For more information about provisional patent applications, their benefits and limitations see:
- The Benefits of a Provisional Patent Application
- The Good, Bad & Ugly: Truth About Provisional Applications
- Provisional Patent Applications the Right Way
If you need assistance I’ve developed an innovative approach that allows inventors to create and file their own provisional applications. The Invent + Patent System™ enables the inventor to drive the application process and stay engaged throughout the process. By answering a series of specific, legally derived questions, the inventor provides extremely detailed information. The Invent + Patent System™ contains both questions and detailed explanation regarding the type of information the question is intending to collect, provides suggested answer templates that you can use to form your answers, and also includes specific examples answers for a variety of technologies taken from issued patents. The Invent + Patent System™ guides you through the creation of the application to ensure that you provide all of the information required by US patent laws for a complete provisional application. The cost to use the system is $99, and typically the fees due to the United States Patent & Trademark Office are $130, assuming the inventor is a small entity. Only $65 if the inventor qualifies as a micro-entity.
For more basic information on patents and invention please see:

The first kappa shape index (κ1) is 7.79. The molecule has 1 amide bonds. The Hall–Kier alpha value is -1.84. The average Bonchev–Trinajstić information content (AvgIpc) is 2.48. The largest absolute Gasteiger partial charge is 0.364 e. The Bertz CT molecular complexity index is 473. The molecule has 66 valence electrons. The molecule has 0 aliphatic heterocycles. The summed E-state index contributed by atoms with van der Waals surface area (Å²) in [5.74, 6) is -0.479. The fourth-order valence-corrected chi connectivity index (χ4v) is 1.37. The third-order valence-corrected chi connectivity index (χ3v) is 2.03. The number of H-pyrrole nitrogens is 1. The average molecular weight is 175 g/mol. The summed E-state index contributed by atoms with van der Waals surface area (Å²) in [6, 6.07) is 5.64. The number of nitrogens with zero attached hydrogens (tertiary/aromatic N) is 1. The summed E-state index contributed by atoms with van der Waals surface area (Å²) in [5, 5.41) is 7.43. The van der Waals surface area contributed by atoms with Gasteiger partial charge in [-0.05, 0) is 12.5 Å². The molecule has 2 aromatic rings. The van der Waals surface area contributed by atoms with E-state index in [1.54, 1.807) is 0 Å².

- Inventorship 101: Who are Inventors and Joint Inventors?
- Patent Search 101: Why US Patent Searches are Critically Important
- 10 Critical Pieces of Advice for Inventors
- There is no such thing as a provisional patent
- Patent Searches: A Great Opportunity for Inventors to Focus on What is Unique
- Should I File a Patent Application Before Licensing the Invention?
- Can cake designs result in intellectual property protection?
- Turning Your Idea into an Invention
- Learning from common patent application mistakes by inventors
- Why Patent Attorneys Don’t Work on Contingency
- Patentability: The Adequate Description Requirement of 35 U.S.C. 112
- Germany Suspends Requirement of Presidential Signature for Formal Ratification of UPC Agreement
- Patentability: The Nonobviousness Requirement of 35 U.S.C. 103
- Patentability: The Novelty Requirement of 35 U.S.C. 102
- Patentability Overview: When can an Invention be Patented?
- Invention to Patent 101 – Everything You Need to Know to Get Started
- The Benefits of a Provisional Patent Application
- What is a Utility Patent?
- Do You Need a Patent?
- Inventing Strategy 101: Laying the Foundation for Business Success
- Patent Prosecution 101: Understanding Patent Examiner Rejections
- Patent Drafting for Beginners: The anatomy of a patent claim
- The Patent Process on a Tight but Realistic Budget
- Patent Drafting for Beginners: A prelude to patent claim drafting
- Provisional Patent Applications the Right Way, the Wal-Mart Way
Good luck inventing!